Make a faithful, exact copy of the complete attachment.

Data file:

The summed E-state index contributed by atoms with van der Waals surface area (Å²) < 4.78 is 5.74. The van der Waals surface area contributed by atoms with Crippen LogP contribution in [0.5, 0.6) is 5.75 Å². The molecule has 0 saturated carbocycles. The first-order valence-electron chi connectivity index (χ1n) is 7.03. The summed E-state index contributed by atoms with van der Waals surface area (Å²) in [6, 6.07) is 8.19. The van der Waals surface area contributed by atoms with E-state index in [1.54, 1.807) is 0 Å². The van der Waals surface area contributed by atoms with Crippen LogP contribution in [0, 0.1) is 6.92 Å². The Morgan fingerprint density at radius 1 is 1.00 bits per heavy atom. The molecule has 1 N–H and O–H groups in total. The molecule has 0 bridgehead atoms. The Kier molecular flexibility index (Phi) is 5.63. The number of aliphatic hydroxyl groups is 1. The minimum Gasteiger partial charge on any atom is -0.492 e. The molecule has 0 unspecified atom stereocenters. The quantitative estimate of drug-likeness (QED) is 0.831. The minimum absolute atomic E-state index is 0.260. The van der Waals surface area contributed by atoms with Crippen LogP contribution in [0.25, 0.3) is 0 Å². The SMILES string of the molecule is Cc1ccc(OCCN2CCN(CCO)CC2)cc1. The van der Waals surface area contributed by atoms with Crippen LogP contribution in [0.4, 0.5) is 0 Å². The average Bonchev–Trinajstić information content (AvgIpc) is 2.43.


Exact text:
The summed E-state index contributed by atoms with van der Waals surface area (Å²) < 4.78 is 5.74. The van der Waals surface area contributed by atoms with Crippen LogP contribution in [0.5, 0.6) is 5.75 Å². The molecule has 0 saturated carbocycles. The first-order valence-electron chi connectivity index (χ1n) is 7.03. The summed E-state index contributed by atoms with van der Waals surface area (Å²) in [6, 6.07) is 8.19. The van der Waals surface area contributed by atoms with E-state index in [1.54, 1.807) is 0 Å². The van der Waals surface area contributed by atoms with Crippen LogP contribution in [0, 0.1) is 6.92 Å². The Morgan fingerprint density at radius 1 is 1.00 bits per heavy atom. The molecule has 1 N–H and O–H groups in total. The molecule has 0 bridgehead atoms. The Kier molecular flexibility index (Phi) is 5.63. The number of aliphatic hydroxyl groups is 1. The minimum Gasteiger partial charge on any atom is -0.492 e. The molecule has 0 unspecified atom stereocenters. The quantitative estimate of drug-likeness (QED) is 0.831. The minimum absolute atomic E-state index is 0.260. The van der Waals surface area contributed by atoms with Crippen LogP contribution in [0.25, 0.3) is 0 Å². The SMILES string of the molecule is Cc1ccc(OCCN2CCN(CCO)CC2)cc1. The van der Waals surface area contributed by atoms with Crippen LogP contribution in [0.4, 0.5) is 0 Å². The average Bonchev–Trinajstić information content (AvgIpc) is 2.43.